Author vstinner
Recipients alexey-smirnov, amaury.forgeotdarc, christian.heimes, neologix, pitrou, rosslagerwall, sbt, vstinner
Date 2013-01-04.13:46:22
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> So if we expose it and the underlying operating system doesn't support
it, do you want to fallback to fcntl (which wouldb't be atomic
anymore, but let's pretend the GIL protection is enough).

At the beginning, I was convinced that the atomicity was important than the portability. But after having read that even fopen() uses a fallback, it is maybe much more convinient to have a fallback.

For example, it would be annoying that a program works on Linux 2.6.23, but not on Linux 2.6.22 whereas the atomicity is not a must-have. Said differently: the manual fallback described in msg178957 now seems annoying to me :-)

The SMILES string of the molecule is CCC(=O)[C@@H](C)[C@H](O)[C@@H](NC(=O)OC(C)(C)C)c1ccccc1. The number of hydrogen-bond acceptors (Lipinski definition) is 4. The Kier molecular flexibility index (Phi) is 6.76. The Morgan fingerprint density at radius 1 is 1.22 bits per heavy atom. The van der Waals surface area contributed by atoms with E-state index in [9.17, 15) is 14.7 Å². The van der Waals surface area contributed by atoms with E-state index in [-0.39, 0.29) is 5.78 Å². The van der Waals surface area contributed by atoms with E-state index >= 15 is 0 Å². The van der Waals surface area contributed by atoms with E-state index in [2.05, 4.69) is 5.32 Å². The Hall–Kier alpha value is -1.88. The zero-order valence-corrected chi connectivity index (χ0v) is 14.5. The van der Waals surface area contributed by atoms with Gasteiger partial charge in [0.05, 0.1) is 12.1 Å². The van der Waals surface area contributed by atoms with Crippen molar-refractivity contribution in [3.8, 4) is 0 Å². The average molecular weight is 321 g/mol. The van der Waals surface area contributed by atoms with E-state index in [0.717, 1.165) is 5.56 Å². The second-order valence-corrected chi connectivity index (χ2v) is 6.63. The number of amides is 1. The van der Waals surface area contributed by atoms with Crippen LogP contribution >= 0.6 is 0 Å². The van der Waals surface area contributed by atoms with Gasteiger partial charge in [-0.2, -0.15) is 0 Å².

So let's say that a fallback is preferable to improve the portability, but that open(name, "e") would still fail with NotImplementedError if O_CLOEXEC, O_NOINHERIT and fcntl(FD_CLOEXEC) are all missing on a platform. I guess that all platform provide at least one flag/function.

You already implemented a similar fallback for subprocess: use pipe2(O_CLOEXEC) if available, or fallback to pipe()+fcntl(FD_CLOEXEC).

> I'm not sure exactly if this flag is useful enough to be exposed

I would like to benefit of the atomicity feature of O_CLOEXEC, without having to implement myself all the tricky things to check if the platform supports it or not.

O_CLOEXEC solves for example a race condition in tempfile._mkstemp_inner():

            fd =, flags, 0o600)
Date User Action Args
2013-01-04 13:46:23vstinnersetrecipients: + vstinner, amaury.forgeotdarc, pitrou, christian.heimes, neologix, rosslagerwall, sbt, alexey-smirnov
2013-01-04 13:46:22vstinnersetmessageid: <>
2013-01-04 13:46:22vstinnerlinkissue16850 messages
2013-01-04 13:46:22vstinnercreate